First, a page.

The general governance requirement for B Corp eligibility is that an organisation “considers the impact of their decisions on all of their stakeholders” – this is stakeholder governance. Business owners must have mechanisms in place to prove they are giving equal weight to the needs of employees, the broader community and the environment as well as to profits. 

B Labs has in place specific governance legal requirements to receive B Corp status in every jurisdiction. For example, your governing document needs to comply with B Corp requirements (our lawyers can help you with this), as well as specific legal requirements based on the entity type. 

B Corp organisations are required to have a legal framework that allows them to uphold this purpose even through things like capital raises and leadership changes.

What Documents Do I Need For A B Corp?

In Australia, it’s pretty straightforward to satisfy the B Corp governance requirements. B Lab provides guidance on this, but essentially, the requirement is that an organisation has within its governing documents a commitment to a ‘triple bottom line’ approach to business. This is done by inserting specific clauses into your governing document.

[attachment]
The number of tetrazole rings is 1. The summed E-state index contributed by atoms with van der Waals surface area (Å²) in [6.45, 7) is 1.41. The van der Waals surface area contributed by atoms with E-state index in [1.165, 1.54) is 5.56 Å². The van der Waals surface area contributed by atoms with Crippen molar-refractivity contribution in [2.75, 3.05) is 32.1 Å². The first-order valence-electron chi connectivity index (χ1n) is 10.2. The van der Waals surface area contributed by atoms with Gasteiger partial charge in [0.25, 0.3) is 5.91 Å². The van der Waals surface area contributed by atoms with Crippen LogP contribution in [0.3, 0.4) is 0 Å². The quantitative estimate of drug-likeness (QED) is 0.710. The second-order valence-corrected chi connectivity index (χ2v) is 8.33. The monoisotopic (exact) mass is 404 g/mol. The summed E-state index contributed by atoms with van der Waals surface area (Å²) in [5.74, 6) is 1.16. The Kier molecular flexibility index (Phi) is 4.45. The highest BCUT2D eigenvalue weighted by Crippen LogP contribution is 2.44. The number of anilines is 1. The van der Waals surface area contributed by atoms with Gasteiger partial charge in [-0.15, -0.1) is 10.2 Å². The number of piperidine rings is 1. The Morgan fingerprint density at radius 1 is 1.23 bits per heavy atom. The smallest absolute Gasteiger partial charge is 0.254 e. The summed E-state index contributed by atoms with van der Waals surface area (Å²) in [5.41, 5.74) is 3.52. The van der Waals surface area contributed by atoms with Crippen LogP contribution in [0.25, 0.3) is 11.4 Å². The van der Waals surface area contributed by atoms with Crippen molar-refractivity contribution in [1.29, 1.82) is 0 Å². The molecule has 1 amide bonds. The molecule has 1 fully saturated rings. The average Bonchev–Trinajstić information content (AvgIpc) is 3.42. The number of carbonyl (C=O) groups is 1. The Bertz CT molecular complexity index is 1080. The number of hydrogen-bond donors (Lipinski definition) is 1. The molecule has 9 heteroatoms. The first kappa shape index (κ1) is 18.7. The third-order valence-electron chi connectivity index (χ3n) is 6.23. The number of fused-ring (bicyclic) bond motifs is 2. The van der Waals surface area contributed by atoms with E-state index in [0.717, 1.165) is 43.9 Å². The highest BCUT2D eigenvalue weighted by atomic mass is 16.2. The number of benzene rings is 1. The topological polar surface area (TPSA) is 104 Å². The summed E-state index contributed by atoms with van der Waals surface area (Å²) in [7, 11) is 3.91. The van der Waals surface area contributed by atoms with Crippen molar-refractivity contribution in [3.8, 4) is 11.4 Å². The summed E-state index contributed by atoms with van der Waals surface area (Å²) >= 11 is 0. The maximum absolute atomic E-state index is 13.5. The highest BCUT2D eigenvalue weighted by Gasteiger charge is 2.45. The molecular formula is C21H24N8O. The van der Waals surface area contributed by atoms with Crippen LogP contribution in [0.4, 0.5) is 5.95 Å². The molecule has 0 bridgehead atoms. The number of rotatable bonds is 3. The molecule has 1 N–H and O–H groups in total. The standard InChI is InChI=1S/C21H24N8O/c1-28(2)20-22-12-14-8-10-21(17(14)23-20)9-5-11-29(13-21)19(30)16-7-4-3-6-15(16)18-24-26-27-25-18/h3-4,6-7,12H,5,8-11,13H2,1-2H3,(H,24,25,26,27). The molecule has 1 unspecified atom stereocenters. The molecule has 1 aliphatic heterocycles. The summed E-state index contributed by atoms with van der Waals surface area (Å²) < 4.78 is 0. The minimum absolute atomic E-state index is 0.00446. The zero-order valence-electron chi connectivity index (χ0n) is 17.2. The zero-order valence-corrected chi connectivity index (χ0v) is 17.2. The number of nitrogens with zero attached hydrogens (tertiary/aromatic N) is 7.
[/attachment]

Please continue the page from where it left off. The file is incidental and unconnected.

For example, in the case of a private company, you can do this by enshrining your approach to stakeholder governance in your Company Constitution (which is your company’s governing document). This document sets out the rules under which your company will operate and to be a B Corp, will need to include a statement on your company’s purpose and an obligation on directors to take certain things into consideration when making decisions.

If your business was under a trust structure, however, this would look a little different as you’d need a Trust Deed. 

Now, this doesn’t mean you can rush off to copy and paste things into your governing documents.While the clauses are relatively simple, you need to make sure that you incorporate them into the appropriate section of your governing document and that you execute the document legally